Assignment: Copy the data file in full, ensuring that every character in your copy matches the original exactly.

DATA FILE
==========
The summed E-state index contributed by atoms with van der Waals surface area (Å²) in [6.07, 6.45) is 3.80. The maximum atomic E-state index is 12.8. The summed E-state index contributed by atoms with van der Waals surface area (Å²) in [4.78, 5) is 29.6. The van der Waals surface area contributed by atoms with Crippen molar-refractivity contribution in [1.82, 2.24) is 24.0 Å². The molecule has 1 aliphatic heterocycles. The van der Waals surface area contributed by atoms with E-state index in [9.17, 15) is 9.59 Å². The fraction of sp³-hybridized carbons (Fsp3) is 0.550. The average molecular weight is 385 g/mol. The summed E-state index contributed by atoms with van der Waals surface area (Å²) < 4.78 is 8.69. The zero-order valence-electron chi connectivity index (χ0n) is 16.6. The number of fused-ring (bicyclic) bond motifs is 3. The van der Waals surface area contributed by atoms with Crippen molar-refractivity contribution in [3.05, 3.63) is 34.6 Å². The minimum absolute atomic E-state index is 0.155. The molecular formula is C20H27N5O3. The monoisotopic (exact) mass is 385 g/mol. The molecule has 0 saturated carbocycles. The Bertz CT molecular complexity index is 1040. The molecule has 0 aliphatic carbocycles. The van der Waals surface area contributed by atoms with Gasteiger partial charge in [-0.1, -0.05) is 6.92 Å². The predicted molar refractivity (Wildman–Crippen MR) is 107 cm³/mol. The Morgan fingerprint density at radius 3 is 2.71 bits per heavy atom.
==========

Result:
The summed E-state index contributed by atoms with van der Waals surface area (Å²) in [6.07, 6.45) is 3.80. The maximum atomic E-state index is 12.8. The summed E-state index contributed by atoms with van der Waals surface area (Å²) in [4.78, 5) is 29.6. The van der Waals surface area contributed by atoms with Crippen molar-refractivity contribution in [1.82, 2.24) is 24.0 Å². The molecule has 1 aliphatic heterocycles. The van der Waals surface area contributed by atoms with E-state index in [9.17, 15) is 9.59 Å². The fraction of sp³-hybridized carbons (Fsp3) is 0.550. The average molecular weight is 385 g/mol. The summed E-state index contributed by atoms with van der Waals surface area (Å²) < 4.78 is 8.69. The zero-order valence-electron chi connectivity index (χ0n) is 16.6. The number of fused-ring (bicyclic) bond motifs is 3. The van der Waals surface area contributed by atoms with Crippen molar-refractivity contribution in [3.05, 3.63) is 34.6 Å². The minimum absolute atomic E-state index is 0.155. The molecular formula is C20H27N5O3. The monoisotopic (exact) mass is 385 g/mol. The molecule has 0 saturated carbocycles. The Bertz CT molecular complexity index is 1040. The molecule has 0 aliphatic carbocycles. The van der Waals surface area contributed by atoms with Gasteiger partial charge in [-0.1, -0.05) is 6.92 Å². The predicted molar refractivity (Wildman–Crippen MR) is 107 cm³/mol. The Morgan fingerprint density at radius 3 is 2.71 bits per heavy atom.